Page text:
Miriam Rodríguez Martínez, an activist on behalf of the thousands of Mexican citizens who go missing every year in Mexico, was murdered in her home by gunmen this week.

Martinez had been known for personally investigating the circumstances of her daughter’s death. Karen Alejandra was kidnapped and murdered by criminals from the Zetas cartel in 2012. After finding her daughter’s body in an unmarked grave, Martinez spearheaded the effort to solve the crime, ultimately giving authorities enough information to find and prosecute her daughter’s killers.

In the aftermath of her daughter’s murder, Martinez formed a network of 600 families to assist in locating their missing relatives, blaming the vacuous security situation in her home state of Tamaulipas on inept government authorities.

Gunmen broke into her home on Wednesday, May 10th—Mother’s Day in Mexico—and shot Martinez. She died on the way to the hospital.

In March of this year, one of the gunmen jailed for the murder of Karen Alejandra escaped prison. Martinez began to receive death threats shortly thereafter.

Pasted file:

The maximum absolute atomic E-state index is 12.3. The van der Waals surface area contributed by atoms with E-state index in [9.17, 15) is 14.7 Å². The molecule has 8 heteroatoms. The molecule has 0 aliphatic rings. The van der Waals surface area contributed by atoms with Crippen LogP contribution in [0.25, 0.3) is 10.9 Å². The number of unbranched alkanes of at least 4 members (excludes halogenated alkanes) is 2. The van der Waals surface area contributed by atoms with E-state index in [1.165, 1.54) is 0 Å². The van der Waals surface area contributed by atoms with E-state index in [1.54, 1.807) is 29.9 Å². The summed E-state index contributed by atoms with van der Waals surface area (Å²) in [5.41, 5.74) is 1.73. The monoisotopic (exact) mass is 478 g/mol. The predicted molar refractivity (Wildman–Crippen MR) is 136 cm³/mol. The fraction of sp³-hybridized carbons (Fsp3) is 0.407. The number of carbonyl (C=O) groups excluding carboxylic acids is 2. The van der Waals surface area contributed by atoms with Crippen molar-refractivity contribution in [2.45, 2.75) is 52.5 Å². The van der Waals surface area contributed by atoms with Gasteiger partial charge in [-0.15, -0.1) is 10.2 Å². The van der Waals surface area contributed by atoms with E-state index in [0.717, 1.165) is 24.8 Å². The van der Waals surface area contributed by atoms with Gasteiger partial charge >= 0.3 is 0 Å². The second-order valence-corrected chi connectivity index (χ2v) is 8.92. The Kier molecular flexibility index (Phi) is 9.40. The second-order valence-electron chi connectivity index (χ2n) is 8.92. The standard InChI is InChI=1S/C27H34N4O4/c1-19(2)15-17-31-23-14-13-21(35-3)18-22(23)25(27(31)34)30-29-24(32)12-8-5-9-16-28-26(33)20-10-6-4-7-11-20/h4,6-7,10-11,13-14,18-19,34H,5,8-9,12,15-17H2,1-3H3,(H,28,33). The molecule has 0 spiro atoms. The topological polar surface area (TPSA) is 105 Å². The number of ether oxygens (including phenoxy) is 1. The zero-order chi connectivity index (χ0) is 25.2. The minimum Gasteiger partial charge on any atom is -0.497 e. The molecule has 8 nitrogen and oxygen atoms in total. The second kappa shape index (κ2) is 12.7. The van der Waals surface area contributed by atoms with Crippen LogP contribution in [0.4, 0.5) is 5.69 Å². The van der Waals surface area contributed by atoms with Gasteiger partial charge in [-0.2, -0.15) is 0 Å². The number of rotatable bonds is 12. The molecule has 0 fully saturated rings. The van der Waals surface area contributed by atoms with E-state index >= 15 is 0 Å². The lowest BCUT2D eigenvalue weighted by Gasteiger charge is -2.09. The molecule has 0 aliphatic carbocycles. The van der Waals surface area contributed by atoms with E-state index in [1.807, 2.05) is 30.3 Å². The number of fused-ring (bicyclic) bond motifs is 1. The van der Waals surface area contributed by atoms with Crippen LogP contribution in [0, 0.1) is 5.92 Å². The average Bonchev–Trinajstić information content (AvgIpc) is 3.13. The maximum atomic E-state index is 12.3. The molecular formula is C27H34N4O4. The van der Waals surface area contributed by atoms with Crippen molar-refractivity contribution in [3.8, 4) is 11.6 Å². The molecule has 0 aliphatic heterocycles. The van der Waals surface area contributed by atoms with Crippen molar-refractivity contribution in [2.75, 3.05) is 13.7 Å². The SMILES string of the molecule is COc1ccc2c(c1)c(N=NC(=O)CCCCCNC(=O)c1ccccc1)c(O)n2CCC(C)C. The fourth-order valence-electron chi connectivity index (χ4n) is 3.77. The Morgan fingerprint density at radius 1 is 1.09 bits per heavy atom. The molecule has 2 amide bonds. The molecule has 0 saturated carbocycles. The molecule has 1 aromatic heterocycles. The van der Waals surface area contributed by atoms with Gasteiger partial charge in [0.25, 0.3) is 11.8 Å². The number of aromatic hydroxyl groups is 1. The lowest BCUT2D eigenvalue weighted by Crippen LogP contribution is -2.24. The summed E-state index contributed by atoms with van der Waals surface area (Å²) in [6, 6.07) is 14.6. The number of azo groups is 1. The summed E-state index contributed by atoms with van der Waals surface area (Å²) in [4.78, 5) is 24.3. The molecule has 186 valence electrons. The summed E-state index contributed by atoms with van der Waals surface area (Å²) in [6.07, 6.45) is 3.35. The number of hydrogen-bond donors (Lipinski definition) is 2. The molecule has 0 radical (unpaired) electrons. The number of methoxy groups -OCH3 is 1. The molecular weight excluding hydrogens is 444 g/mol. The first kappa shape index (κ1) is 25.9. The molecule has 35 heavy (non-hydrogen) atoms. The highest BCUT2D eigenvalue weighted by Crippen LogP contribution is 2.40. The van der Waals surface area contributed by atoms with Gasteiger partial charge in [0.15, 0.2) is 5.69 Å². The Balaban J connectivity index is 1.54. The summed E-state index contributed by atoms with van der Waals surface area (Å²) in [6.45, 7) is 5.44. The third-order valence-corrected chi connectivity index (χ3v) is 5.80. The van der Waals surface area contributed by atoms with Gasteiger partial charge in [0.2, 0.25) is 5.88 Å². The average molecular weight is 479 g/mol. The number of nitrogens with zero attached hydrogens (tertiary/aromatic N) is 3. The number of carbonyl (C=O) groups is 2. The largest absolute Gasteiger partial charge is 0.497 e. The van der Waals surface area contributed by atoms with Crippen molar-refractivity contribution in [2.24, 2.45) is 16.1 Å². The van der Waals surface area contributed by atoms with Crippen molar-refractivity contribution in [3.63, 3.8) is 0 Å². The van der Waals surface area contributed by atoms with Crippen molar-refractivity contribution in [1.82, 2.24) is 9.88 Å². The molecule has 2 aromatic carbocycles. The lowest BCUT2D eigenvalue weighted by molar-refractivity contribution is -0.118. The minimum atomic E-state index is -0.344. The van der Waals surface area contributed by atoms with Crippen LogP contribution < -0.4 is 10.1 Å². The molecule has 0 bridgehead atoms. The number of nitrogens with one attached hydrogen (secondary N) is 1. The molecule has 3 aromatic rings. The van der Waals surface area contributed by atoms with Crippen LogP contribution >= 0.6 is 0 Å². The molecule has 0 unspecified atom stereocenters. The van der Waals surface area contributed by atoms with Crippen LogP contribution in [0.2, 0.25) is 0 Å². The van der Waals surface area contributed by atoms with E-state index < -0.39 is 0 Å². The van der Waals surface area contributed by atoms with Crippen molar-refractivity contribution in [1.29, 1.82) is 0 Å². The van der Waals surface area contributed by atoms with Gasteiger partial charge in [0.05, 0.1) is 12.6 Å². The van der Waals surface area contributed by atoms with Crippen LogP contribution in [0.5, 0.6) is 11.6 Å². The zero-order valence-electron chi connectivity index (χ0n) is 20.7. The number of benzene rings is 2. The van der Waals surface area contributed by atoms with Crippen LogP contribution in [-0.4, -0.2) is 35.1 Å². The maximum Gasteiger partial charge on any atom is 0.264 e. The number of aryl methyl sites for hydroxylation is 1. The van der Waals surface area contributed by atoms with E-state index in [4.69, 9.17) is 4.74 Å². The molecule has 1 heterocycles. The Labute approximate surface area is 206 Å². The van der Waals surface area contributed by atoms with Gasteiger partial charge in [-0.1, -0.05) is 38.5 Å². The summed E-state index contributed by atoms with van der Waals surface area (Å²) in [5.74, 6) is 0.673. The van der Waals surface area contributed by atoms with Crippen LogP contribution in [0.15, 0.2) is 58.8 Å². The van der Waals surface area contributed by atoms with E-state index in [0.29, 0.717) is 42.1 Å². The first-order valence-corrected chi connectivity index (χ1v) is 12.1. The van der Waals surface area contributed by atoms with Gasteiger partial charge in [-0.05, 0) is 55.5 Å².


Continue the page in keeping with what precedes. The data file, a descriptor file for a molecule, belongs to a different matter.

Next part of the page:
Colleagues of Ms. Martinez have said she sought protection from the police to no avail. She once chased down other hitmen from the Zetas cartel after they attempted to kidnap her husband, alerting the Mexican army in the process, who eventually arrested the would-be kidnappers.

Following her murder this week, state authorities pushed back on claims they failed to protect Ms. Martinez, saying her home was patrolled and checked three times a day by police.

Martinez’s efforts to spur a local response to the kidnappings was part of a wider trend across Mexico. Most notably in October 2014, when 43 students disappeared. A government report concluded that the group was arrested and handed over to a local gang to be murdered by corrupt municipal police, although forensic evidence is scant and could not corroborate the official story. The incident prompted citizens to take investigatory work into their own hands.